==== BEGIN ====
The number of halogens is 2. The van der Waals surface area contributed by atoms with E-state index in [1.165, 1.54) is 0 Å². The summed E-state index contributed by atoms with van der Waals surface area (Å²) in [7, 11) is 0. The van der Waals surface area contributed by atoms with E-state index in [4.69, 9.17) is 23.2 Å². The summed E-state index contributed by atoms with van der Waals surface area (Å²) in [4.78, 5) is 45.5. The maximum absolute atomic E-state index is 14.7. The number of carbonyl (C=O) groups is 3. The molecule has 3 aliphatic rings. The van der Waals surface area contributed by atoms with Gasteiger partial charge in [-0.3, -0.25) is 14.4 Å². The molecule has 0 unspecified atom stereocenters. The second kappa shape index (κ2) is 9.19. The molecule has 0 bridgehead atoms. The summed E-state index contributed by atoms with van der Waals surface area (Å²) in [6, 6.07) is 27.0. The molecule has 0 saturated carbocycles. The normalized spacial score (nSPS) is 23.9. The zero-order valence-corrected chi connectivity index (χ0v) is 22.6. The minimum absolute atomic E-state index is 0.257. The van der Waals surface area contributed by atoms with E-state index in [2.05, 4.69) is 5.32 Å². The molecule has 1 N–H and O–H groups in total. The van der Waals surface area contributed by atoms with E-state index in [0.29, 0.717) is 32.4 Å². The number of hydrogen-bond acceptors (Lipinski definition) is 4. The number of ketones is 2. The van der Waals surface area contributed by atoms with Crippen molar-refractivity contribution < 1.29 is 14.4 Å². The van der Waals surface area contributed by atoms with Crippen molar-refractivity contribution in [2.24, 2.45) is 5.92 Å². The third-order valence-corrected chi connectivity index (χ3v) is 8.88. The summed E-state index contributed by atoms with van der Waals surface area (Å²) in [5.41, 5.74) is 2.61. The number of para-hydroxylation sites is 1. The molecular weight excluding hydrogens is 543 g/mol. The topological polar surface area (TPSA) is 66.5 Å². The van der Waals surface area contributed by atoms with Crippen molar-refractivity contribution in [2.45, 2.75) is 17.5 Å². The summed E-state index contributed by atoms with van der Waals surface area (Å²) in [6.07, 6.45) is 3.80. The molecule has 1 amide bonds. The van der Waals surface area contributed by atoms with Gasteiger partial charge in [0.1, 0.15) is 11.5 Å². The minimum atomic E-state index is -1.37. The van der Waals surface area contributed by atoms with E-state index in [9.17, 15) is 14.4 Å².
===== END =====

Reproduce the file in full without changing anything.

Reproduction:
The number of halogens is 2. The van der Waals surface area contributed by atoms with E-state index in [1.165, 1.54) is 0 Å². The summed E-state index contributed by atoms with van der Waals surface area (Å²) in [7, 11) is 0. The van der Waals surface area contributed by atoms with E-state index in [4.69, 9.17) is 23.2 Å². The summed E-state index contributed by atoms with van der Waals surface area (Å²) in [4.78, 5) is 45.5. The maximum absolute atomic E-state index is 14.7. The number of carbonyl (C=O) groups is 3. The molecule has 3 aliphatic rings. The van der Waals surface area contributed by atoms with Gasteiger partial charge in [-0.3, -0.25) is 14.4 Å². The molecule has 0 unspecified atom stereocenters. The second kappa shape index (κ2) is 9.19. The molecule has 0 bridgehead atoms. The summed E-state index contributed by atoms with van der Waals surface area (Å²) in [6, 6.07) is 27.0. The molecule has 0 saturated carbocycles. The normalized spacial score (nSPS) is 23.9. The zero-order valence-corrected chi connectivity index (χ0v) is 22.6. The minimum absolute atomic E-state index is 0.257. The van der Waals surface area contributed by atoms with E-state index in [2.05, 4.69) is 5.32 Å². The molecule has 1 N–H and O–H groups in total. The van der Waals surface area contributed by atoms with E-state index in [0.29, 0.717) is 32.4 Å². The number of hydrogen-bond acceptors (Lipinski definition) is 4. The number of ketones is 2. The van der Waals surface area contributed by atoms with Crippen molar-refractivity contribution < 1.29 is 14.4 Å². The van der Waals surface area contributed by atoms with Crippen molar-refractivity contribution in [2.24, 2.45) is 5.92 Å². The third-order valence-corrected chi connectivity index (χ3v) is 8.88. The summed E-state index contributed by atoms with van der Waals surface area (Å²) in [5.41, 5.74) is 2.61. The number of para-hydroxylation sites is 1. The molecular weight excluding hydrogens is 543 g/mol. The topological polar surface area (TPSA) is 66.5 Å². The van der Waals surface area contributed by atoms with Crippen molar-refractivity contribution in [2.45, 2.75) is 17.5 Å². The summed E-state index contributed by atoms with van der Waals surface area (Å²) in [6.07, 6.45) is 3.80. The molecule has 1 amide bonds. The van der Waals surface area contributed by atoms with Gasteiger partial charge in [0.1, 0.15) is 11.5 Å². The minimum atomic E-state index is -1.37. The van der Waals surface area contributed by atoms with E-state index in [9.17, 15) is 14.4 Å².